One of the perks of my job is I get to try garden products and plants. I’ll review some of the plants I’m trying this year later, but here’s a run-down on three items that I’m giving a try.
Classic Sun Hat
During the Garden Bloggers Fling in Toronto in June, we visited Lee Valley Tools, which is a very classy, very practical store full of garden and home repair gear from tools to garden pots. The Lee Valley folks generously gave each blogger a $50 gift card and I used part of mine to buy this classic sun hat. Being a pale gal, I have a tendency to burn if I spend too much time in the yard, and I love the full coverage this hat gives. The 4-inch wide brim covers the back of my neck and the tip of my nose—both burn-prone areas. The cotton fabric should be easy to wash at the end of the season, and the hat is soft enough to crush into a bag or purse when I’m out and about. It has UV protection factor of 50, which means I will look flushed but not crimson at the end of a day in the garden.
PotRisers® pot feet
I like to arrange pots on my front stoop, and I’ve got the cement stains to prove it. So, I was interested in trying Potrisers, which hold your containers about a half inch off the cement. The feet are basically a hard rubber/plastic material cut into larger or smaller squares. I used four of the smaller feet to hold up 12-inch pots filled with annuals. You really do not notice the feet, and they are significantly less expensive than some of the rolling or ornamental pot stands you see in garden centers. You do have to remember that the risers are there and when you move your pots, lift up first, but other than that, they are a great solution to the problem of stains on cement. One note: They are not recommended for surfaces made of vinyl or vinyl composite materials.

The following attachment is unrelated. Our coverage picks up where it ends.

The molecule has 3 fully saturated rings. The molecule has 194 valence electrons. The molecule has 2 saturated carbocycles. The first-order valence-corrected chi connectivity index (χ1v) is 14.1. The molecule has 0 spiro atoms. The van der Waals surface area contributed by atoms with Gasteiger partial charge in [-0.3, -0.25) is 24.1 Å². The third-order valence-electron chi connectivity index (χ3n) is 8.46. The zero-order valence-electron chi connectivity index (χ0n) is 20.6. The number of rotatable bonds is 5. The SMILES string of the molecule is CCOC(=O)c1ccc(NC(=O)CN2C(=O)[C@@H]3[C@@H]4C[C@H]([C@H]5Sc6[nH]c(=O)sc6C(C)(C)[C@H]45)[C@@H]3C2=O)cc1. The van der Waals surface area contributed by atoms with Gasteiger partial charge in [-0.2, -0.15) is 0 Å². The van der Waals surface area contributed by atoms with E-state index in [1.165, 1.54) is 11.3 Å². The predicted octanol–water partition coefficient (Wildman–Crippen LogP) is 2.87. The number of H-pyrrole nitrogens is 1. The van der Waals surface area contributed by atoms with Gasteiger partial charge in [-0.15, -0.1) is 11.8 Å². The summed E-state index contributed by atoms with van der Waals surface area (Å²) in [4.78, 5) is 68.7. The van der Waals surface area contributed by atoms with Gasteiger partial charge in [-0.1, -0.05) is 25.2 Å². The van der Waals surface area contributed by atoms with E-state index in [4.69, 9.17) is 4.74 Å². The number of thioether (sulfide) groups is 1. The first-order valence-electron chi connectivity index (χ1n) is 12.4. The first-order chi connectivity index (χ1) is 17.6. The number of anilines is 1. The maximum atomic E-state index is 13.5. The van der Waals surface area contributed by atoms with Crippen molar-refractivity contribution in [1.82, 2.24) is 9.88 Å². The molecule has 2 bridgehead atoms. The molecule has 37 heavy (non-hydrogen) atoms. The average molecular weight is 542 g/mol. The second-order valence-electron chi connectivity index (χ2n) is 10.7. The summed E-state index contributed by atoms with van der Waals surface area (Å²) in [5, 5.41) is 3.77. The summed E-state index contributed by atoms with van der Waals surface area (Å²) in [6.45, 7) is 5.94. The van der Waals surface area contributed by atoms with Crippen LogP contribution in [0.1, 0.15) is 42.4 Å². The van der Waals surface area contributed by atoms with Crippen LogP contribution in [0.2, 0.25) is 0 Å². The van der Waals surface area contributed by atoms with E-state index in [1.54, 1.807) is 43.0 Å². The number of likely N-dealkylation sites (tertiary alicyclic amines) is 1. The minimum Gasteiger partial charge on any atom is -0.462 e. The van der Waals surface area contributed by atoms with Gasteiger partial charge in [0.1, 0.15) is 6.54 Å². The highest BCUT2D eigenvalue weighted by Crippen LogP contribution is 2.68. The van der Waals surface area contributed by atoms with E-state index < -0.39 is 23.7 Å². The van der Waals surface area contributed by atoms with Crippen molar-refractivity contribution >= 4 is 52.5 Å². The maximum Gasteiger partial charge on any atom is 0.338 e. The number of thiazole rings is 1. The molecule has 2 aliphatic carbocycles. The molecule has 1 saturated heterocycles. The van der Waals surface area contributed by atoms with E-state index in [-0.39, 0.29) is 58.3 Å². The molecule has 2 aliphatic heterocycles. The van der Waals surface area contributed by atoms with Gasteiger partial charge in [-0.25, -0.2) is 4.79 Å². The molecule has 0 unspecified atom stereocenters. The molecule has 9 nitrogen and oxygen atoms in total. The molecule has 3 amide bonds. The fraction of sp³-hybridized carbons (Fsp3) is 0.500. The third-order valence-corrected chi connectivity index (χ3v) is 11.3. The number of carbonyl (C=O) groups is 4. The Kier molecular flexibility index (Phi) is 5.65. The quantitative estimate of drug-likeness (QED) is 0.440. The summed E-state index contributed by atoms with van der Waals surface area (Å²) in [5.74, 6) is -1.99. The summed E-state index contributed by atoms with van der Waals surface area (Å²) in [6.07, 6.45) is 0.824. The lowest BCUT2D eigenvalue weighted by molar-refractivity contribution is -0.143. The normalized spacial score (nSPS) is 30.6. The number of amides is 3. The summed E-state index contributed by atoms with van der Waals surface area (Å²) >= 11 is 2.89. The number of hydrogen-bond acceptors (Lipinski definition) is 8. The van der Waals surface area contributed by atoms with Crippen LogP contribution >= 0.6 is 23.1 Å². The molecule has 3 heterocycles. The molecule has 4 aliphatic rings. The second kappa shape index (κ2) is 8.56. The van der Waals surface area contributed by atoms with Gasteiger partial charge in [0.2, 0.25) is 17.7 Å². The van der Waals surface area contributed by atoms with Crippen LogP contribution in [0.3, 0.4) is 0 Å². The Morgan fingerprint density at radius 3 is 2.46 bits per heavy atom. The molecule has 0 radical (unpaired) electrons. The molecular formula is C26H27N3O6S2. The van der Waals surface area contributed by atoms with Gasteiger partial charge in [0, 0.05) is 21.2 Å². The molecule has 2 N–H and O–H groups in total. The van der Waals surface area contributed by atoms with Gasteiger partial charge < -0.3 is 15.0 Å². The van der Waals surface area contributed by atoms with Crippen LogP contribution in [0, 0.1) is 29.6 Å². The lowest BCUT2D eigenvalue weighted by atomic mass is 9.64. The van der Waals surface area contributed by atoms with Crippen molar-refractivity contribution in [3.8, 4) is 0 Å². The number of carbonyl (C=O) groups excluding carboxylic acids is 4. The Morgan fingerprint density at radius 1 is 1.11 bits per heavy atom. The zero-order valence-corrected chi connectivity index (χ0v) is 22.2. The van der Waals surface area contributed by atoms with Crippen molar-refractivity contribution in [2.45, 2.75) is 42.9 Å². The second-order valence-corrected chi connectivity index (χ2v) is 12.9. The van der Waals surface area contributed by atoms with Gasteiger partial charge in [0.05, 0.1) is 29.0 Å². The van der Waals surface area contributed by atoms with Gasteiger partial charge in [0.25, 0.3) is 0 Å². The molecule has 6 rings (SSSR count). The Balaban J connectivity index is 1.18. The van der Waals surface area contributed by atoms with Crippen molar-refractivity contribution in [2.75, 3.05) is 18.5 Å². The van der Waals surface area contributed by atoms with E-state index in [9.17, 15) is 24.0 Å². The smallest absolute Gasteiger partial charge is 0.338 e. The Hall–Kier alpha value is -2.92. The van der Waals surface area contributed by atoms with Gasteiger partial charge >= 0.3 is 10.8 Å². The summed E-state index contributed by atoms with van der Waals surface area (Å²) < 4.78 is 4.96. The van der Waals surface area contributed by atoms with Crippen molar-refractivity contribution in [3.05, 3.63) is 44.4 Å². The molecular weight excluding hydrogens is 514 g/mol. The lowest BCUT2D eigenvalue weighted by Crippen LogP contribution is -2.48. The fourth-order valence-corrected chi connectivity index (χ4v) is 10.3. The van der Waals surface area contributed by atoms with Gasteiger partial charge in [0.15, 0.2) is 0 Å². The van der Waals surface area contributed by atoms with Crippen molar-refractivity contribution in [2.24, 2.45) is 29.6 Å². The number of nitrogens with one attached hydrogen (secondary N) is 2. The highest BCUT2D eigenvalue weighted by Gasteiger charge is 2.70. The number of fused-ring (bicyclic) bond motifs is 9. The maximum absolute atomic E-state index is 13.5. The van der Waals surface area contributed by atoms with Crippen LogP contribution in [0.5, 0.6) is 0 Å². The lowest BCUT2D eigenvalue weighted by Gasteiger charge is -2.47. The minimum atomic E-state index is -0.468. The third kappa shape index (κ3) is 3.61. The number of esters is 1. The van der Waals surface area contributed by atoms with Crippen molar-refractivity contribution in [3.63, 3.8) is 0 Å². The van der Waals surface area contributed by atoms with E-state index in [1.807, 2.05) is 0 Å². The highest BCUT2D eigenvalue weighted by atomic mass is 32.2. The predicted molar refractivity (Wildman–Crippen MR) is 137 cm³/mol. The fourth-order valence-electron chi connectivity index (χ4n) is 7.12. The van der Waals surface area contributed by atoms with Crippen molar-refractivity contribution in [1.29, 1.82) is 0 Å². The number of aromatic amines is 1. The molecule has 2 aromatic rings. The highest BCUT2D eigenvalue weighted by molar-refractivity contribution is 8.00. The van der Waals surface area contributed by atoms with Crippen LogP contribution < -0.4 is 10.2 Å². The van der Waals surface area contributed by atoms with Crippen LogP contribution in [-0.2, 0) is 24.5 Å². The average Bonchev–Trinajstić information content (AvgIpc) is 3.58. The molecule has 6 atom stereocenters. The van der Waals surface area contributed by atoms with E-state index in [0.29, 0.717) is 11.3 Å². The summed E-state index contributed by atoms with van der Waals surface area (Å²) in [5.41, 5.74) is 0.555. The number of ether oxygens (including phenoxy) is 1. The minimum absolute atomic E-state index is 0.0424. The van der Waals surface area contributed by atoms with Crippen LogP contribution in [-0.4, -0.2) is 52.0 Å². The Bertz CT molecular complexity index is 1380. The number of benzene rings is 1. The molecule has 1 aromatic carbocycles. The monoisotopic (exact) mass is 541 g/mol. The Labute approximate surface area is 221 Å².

These disks are designed to replace gravel or other porous materials that gardeners place in the bottoms of their containers. The disks have hard nylon loops on the bottom and a porous, plastic material on top. The loops hold the disk above the bottom of your container and the porous material allows water to run through, promoting better drainage and reducing the amount of potting soil that leaches out of the pot. I don’t like to fill my pots completely with potting soil (too expensive) so I modified the instructions on how to use the disks. For several years, I’ve used wadded up newspapers because they take up space in the container and can be composted. This year, I put the newspaper in the bottom as always, then added one of the disks on top of it. My containers have looked great this year. I will see how the disks look when I take my containers apart in a couple of months. My guess is they will be fine and can be saved for the next season.
Disclaimer: I received these products free of charge for review purposes, but am under no obligation to write about them and have no financial relationship with these companies.